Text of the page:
One Year as a Newly Qualified Nurse

One Year as a Newly Qualified Nurse

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I recently hit a pretty big milestone; I managed to make it through a whole year as a qualified nurse (without losing my registration). That’s a joke but I can honestly say there’s not a day passes at work where I don’t panic about it. The past year has been a rollercoaster ride. Being a mental health nurse is filled with so many highs and lows and my brain usually feels like mush by the day of the end. It’s such a cliché but there’s truly nothing I’d rather be doing (except living in a campervan with two dogs). But there’s nothing I’d realistically rather be doing.

To mark the occasion I wanted to share just some of the things I’ve learnt in the last year.

  1. You realise quickly how little university prepared you for being a nurse.
  2. But on the other hand, you realise that uni put the fear of God into you about how ‘terrifying’ nursing is, when in reality, good organisation, a calm mentality and listening skills make up most of the job.
  3. You’re allowed to make mistakes – just own up to them immediately.
  4. Teamwork really does make the dream work.
  5. If you’re ever considering whether a patient needs their physical observations taking, then yes they do.
  6. Force yourself to do the things you are scared of. There will be shifts where you’re the only person qualified to do them.
  7. Listen to your healthcare assistants – they are the backbone of your ward/hospital/community service.
  8. Familiarise yourself with death, you will see it even if you think you don’t work in that environment.
  9. Learn your team’s strengths and weaknesses. “Oh you don’t deal with vomit? That’s great because I’m not good with spit.”
  10. Ask for help. There are no stupid questions. Nursing is about life long learning.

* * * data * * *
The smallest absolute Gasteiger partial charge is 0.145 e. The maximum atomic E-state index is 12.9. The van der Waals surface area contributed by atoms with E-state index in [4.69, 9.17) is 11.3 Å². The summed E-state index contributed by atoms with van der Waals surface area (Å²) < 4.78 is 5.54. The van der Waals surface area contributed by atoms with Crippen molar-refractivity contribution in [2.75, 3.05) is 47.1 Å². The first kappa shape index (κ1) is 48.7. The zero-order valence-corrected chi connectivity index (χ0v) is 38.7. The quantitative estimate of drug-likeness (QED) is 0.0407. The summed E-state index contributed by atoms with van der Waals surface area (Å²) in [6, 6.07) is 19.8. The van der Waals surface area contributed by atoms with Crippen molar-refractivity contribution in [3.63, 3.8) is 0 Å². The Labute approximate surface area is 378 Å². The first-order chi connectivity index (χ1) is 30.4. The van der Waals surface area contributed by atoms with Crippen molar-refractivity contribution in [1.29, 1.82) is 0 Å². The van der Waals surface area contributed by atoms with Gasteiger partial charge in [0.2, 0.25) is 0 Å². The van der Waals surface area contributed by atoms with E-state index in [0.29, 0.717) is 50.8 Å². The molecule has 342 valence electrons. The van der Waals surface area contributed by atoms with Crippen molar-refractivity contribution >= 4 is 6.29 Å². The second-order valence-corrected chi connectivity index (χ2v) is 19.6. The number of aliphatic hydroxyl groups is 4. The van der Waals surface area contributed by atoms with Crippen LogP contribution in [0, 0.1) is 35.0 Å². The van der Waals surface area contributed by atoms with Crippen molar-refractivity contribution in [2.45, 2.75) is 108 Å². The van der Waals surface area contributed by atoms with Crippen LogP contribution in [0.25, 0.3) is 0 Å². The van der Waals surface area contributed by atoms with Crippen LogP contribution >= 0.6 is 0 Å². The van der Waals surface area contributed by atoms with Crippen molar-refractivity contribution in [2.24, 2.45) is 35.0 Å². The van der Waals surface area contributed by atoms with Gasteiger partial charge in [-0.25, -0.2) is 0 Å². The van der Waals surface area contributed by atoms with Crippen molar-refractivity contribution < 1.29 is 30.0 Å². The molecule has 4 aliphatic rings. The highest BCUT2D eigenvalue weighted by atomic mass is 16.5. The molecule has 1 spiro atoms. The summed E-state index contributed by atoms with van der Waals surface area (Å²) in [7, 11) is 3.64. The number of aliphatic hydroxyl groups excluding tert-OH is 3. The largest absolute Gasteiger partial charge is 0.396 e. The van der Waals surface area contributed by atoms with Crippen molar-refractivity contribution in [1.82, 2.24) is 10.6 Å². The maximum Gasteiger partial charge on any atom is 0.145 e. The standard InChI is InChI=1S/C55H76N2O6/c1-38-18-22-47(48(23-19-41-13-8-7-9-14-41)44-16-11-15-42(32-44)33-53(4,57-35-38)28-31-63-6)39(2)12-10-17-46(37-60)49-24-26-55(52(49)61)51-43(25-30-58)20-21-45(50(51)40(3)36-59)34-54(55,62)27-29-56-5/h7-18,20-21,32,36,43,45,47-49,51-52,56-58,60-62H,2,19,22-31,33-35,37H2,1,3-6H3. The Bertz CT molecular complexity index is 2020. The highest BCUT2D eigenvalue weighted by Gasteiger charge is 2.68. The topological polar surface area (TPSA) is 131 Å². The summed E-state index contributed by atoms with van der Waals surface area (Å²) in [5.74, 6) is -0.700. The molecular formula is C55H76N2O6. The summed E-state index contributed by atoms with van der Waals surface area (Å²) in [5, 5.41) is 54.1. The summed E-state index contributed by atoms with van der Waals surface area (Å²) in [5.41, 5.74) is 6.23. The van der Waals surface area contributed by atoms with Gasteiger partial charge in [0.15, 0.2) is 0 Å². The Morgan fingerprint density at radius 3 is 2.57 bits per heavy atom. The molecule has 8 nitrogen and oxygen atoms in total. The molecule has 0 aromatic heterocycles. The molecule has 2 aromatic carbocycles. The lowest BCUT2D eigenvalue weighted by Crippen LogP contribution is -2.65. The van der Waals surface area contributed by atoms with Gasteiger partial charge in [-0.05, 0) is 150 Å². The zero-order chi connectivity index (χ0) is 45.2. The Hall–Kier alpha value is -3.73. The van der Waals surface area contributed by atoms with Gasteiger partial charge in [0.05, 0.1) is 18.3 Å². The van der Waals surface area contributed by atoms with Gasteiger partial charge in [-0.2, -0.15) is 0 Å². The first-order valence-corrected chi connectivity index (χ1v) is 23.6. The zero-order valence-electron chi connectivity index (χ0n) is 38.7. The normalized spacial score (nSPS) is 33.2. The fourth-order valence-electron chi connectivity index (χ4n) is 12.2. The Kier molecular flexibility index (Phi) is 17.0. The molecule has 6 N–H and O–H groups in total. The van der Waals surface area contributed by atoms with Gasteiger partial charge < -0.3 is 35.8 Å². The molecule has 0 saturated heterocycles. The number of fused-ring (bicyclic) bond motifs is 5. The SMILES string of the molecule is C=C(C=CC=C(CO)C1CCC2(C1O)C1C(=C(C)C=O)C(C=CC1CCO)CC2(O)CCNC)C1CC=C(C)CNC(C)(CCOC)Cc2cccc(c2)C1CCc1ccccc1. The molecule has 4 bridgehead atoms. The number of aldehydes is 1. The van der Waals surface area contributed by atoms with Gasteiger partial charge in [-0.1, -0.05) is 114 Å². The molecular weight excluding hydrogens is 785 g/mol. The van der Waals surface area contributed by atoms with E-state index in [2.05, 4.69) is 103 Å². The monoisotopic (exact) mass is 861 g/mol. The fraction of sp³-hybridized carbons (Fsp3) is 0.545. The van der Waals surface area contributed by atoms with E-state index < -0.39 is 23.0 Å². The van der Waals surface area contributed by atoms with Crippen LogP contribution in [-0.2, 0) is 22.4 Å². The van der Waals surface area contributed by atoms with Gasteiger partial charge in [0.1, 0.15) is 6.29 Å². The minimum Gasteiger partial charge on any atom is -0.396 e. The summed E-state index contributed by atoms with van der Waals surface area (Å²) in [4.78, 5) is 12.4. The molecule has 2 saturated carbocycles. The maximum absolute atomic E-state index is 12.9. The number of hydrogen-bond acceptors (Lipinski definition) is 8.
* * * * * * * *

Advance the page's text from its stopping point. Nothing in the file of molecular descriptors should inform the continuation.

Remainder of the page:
11. Listen to patients, to relatives, to staff. Listen to everyone and listen actively.
  12. Find a pair of shoes that you can walk around in for 14 hours a day.
  13. Take your breaks. Nobody thinks you’re a superior nurse because you went a whole day without eating anything.
  14. Take every opportunity to learn something new.
  15. You’re going to feel like you’re not good enough approximately 5 million times a day. Even experienced nurses feel like this. It’s a good thing that means we want the best for our patients.

What are the most important lessons you’ve learnt from your job?

Rachel x-x-x

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2 Comments

  1. November 27, 2019 / 7:09 am

    Can totally relate to this! Have been a nurse for almost 3 years (woah where did time go ?!) and it’s still one giant learning curve. Most of it you learn on the job, and there will always be days where you want to go home and cry but there will be others where you leave satisfied that you’ve done a really good job. My biggest thing is to never lose my “niceness” and become jaded from the job, I never want to be that grumpy nurse, I just want to remain always kind. Great post! Holly x

  2. December 2, 2019 / 10:53 am

    Good insights.
    Like you, my education was good on theory, but short on practice. However, I think that is the way it must be. Theory is useful for the general, but practice is personal and unique to every day, situation, and person.

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